Adam Lallana: How a change in role makes him and Liverpool more difficult to work out
If you look at the transfer business undertaken by Jurgen Klopp in the summer, and seen how his side set up from his arrival in October – you could easily have thought Adam Lallana was a player that could struggle to get into the starting XI.
For much of last season he operated as part of the front three and while his work ethic and pressing was praised, there was criticism levelled at him for a lack of goals.
Sadio Mane arrived and it appeared he would have a fight on his hands to get into the side with Philippe Coutinho occupying another flank with a forward playing through the middle.
But it seems a role has been found for Lallana as Klopp has set up a with a 4-3-3 system as part of one of the midfield three. It was a role he played in the friendly win over Barcelona last weekend, as well as yesterday’s 4-3 win over Arsenal in their Premier League opener at the Emirates Stadium.
From an attacking point of view it’s interesting to see. Given Lallana has been getting seven or eight goals per season in all competitions, they are more acceptable numbers for a midfielder coming from a deeper role – while those operating in the front three will have double figures as the absolute minimum requirement.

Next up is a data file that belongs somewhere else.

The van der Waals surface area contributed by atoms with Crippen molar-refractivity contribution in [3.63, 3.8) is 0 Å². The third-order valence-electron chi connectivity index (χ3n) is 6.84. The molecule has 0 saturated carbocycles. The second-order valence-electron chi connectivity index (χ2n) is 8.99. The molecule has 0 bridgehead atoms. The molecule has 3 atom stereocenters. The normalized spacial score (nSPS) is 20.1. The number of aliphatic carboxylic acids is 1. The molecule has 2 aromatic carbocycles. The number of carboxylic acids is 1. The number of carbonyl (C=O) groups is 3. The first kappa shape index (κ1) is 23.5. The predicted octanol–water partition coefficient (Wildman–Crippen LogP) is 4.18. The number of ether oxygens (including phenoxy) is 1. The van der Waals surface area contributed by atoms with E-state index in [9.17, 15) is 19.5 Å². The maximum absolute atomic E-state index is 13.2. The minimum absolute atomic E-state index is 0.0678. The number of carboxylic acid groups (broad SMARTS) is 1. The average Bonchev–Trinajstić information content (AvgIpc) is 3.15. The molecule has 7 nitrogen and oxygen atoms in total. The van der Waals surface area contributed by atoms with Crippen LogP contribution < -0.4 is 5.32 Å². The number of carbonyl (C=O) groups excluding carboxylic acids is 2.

What Lallana seems to have provided in both of these games is some real aggression in the middle of the park – probably not something you’d expected just to look at him. His pressing has been able to start counter-attacks with the pace of Mane and craft of Coutinho ahead of him to flourish.
He might get caught in possession in a high tempo game like against Arsenal – though plenty have – but he has this ability to find that extra half a yard to keep hold of the ball for his side, and his technique allows him to orchestrate some neat interchanges.
Then he can arrive late into the area on the end of opportunities. If there’s one thing to be said about Lallana in goalscoring positions, it’s that it’s probably best if he doesn’t think about the opportunity in front of him. He seems to do better when it requires instinct or his options are limited. His strike against Arsenal was a great example.
But he also seems pretty hard to pick up. Though a lot of the time he’s in a deeper role, he has licence to express himself – as was the case for Georginio Wijnaldum with Jordan Henderson seemingly the deeper of the trio.
Given that he could also go back into the front three if required, it probably makes him that more tricky to work out, and a little problematic for anyone facing Liverpool if his performances go up a level.